Forbes magazine has just published its Annual Billionaires List. The 2008 Billionaire List has 1062 entries—and includes no less than ten (10) Mexican billionaires. Indeed, in second place worldwide is Mexico's Carlos Slim, worth $60 billion.
Two years ago, I wrote a VDARE.COM article about the Mexican magnates on the 2006 billionaires list, which you can read here . It was followed up by an article about Mexican magnates investing in the United States.
Why is the presence of Mexican billionaires relevant to the U.S. National Question, the subject of the VDARE.COM?
It wouldn't be, if Americans weren't constantly lectured by the media and our leaders to open the border to Mexican immigrants. White middle class Americans are special targets of such propaganda. They are led to believe they are horrible racists if they don't want their neighborhoods overrun with legal and illegal aliens from Mexico.
But why should middle-class Americans bear the brunt of-out-of-control mass immigration when Mexico has at least 10 billionaires who should be doing a lot more to create jobs in Mexico?
By world standards, Mexico is far from the poorest country in the world. It has plenty of resources and economic advantages. They have just been mismanaged.
But there is plenty of wealth in Mexico. I have resided here since 1991, and have had some contact with the local wealthy in the metropolitan area in which I live. And many wealthy Mexicans sure like to flaunt their wealth.
I remember in my very first teaching job—when I was rather naïve, I admit. I was telling my fifth-graders (who already had a good level of English) that knowing English better could help them get rich.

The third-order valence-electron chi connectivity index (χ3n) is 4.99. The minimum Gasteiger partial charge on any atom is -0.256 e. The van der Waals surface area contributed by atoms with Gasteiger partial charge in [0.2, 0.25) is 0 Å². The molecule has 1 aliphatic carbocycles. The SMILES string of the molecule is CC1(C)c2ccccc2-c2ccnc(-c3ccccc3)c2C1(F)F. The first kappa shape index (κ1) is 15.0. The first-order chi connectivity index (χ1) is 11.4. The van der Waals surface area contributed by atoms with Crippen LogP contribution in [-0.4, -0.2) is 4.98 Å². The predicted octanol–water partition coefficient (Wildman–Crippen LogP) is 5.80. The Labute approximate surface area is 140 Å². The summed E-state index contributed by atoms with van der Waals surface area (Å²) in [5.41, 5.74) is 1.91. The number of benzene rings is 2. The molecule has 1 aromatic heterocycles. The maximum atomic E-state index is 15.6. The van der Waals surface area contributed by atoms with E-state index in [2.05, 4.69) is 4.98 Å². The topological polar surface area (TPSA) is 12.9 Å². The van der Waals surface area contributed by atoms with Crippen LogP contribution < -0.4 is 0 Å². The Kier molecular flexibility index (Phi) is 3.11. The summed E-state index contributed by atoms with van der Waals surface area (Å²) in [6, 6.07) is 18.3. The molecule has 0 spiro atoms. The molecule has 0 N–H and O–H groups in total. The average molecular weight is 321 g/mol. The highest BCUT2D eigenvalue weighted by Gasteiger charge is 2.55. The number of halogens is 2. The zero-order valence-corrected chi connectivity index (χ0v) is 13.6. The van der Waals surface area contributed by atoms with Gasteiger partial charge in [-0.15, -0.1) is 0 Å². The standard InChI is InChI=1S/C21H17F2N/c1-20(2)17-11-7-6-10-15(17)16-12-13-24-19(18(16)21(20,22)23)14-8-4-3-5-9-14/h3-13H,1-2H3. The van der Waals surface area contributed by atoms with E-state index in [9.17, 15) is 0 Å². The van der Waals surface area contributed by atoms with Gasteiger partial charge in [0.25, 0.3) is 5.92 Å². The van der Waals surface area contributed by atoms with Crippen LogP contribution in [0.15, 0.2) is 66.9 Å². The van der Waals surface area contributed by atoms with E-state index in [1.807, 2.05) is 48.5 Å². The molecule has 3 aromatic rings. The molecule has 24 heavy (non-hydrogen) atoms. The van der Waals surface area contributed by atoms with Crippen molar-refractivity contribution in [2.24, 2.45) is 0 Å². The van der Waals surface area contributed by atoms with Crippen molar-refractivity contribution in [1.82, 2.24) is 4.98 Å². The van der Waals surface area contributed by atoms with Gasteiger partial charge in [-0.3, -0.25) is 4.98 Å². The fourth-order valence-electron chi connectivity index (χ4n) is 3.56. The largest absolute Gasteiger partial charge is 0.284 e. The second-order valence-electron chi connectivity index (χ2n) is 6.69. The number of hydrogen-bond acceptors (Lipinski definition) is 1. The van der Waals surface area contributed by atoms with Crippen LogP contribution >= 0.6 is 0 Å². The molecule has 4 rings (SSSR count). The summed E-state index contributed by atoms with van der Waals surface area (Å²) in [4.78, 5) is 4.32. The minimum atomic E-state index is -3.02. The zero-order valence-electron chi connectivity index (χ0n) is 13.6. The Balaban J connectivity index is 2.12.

"We're already rich", retorted one girl. Of course, she was right. What was I thinking, these kids were richer than me!
On another occasion, I invited the kids to accompany me outside, where snow flurries were falling, since it hardly ever snows in that region. But some of them weren't interested—after all, they regularly flew to ski resorts in the U.S.!
And these kids weren't even from millionaire families, of which there are plenty. But what Forbes is talking about is billionaires—dollar billionaires—and the magazine lists 10 of them.
In fact, it's highly unlikely there are only 10 billionaires in Mexico. A private analyst (whose name I won't divulge) has sent me his own Mexican billionaire list. According to his analysis, Mexico has 28 billionaires, 18 of whom are not listed by Forbes. The unlisted billionaires keep a lower profile and hide or don't report or all their assets. That seems highly likely. It's been estimated that 40% of Mexican businesses and 70% of Mexican professionals and small business owners cheat on taxes, so that up to 50% of potential tax revenues go uncollected. [Mexico planning to raise its tax receipts, By Marla Dickerson, and Carlos Martinez. Los Angeles Times, Jun 21, 2007 (Pay archive